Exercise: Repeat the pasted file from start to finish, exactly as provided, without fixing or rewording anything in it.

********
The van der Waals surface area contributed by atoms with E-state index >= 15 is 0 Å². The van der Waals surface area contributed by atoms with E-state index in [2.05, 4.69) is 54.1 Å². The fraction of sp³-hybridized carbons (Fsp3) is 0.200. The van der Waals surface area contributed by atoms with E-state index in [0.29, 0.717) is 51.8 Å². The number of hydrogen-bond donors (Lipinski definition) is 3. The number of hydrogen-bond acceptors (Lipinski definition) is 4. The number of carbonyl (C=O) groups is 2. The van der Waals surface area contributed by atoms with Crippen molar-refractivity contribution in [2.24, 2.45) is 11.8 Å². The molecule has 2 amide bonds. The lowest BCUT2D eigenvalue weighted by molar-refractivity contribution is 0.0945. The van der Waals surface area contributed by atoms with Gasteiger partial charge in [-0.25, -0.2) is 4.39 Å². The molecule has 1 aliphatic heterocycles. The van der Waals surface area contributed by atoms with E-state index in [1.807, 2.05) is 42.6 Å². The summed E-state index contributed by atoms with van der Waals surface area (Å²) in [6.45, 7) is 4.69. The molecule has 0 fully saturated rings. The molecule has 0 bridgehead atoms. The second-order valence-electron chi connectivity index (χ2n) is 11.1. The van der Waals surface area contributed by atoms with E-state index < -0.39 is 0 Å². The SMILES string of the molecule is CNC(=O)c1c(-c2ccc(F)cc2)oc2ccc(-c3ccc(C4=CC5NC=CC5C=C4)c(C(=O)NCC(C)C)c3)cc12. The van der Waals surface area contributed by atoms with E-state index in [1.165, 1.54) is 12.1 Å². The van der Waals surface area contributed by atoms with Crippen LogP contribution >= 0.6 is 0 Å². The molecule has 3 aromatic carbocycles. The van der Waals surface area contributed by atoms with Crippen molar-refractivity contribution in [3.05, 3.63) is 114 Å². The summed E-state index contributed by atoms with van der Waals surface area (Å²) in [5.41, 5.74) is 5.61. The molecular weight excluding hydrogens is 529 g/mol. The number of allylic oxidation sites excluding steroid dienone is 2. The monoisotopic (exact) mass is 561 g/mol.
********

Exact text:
The van der Waals surface area contributed by atoms with E-state index >= 15 is 0 Å². The van der Waals surface area contributed by atoms with E-state index in [2.05, 4.69) is 54.1 Å². The fraction of sp³-hybridized carbons (Fsp3) is 0.200. The van der Waals surface area contributed by atoms with E-state index in [0.29, 0.717) is 51.8 Å². The number of hydrogen-bond donors (Lipinski definition) is 3. The number of hydrogen-bond acceptors (Lipinski definition) is 4. The number of carbonyl (C=O) groups is 2. The van der Waals surface area contributed by atoms with Crippen molar-refractivity contribution in [2.24, 2.45) is 11.8 Å². The molecule has 2 amide bonds. The lowest BCUT2D eigenvalue weighted by molar-refractivity contribution is 0.0945. The van der Waals surface area contributed by atoms with Gasteiger partial charge in [-0.25, -0.2) is 4.39 Å². The molecule has 1 aliphatic heterocycles. The van der Waals surface area contributed by atoms with E-state index in [1.807, 2.05) is 42.6 Å². The summed E-state index contributed by atoms with van der Waals surface area (Å²) in [6.45, 7) is 4.69. The molecule has 0 fully saturated rings. The molecule has 0 bridgehead atoms. The second-order valence-electron chi connectivity index (χ2n) is 11.1. The van der Waals surface area contributed by atoms with E-state index < -0.39 is 0 Å². The SMILES string of the molecule is CNC(=O)c1c(-c2ccc(F)cc2)oc2ccc(-c3ccc(C4=CC5NC=CC5C=C4)c(C(=O)NCC(C)C)c3)cc12. The van der Waals surface area contributed by atoms with E-state index in [1.165, 1.54) is 12.1 Å². The van der Waals surface area contributed by atoms with Crippen LogP contribution >= 0.6 is 0 Å². The molecule has 3 aromatic carbocycles. The van der Waals surface area contributed by atoms with Crippen molar-refractivity contribution in [3.05, 3.63) is 114 Å². The summed E-state index contributed by atoms with van der Waals surface area (Å²) in [5.41, 5.74) is 5.61. The molecular weight excluding hydrogens is 529 g/mol. The number of allylic oxidation sites excluding steroid dienone is 2. The monoisotopic (exact) mass is 561 g/mol.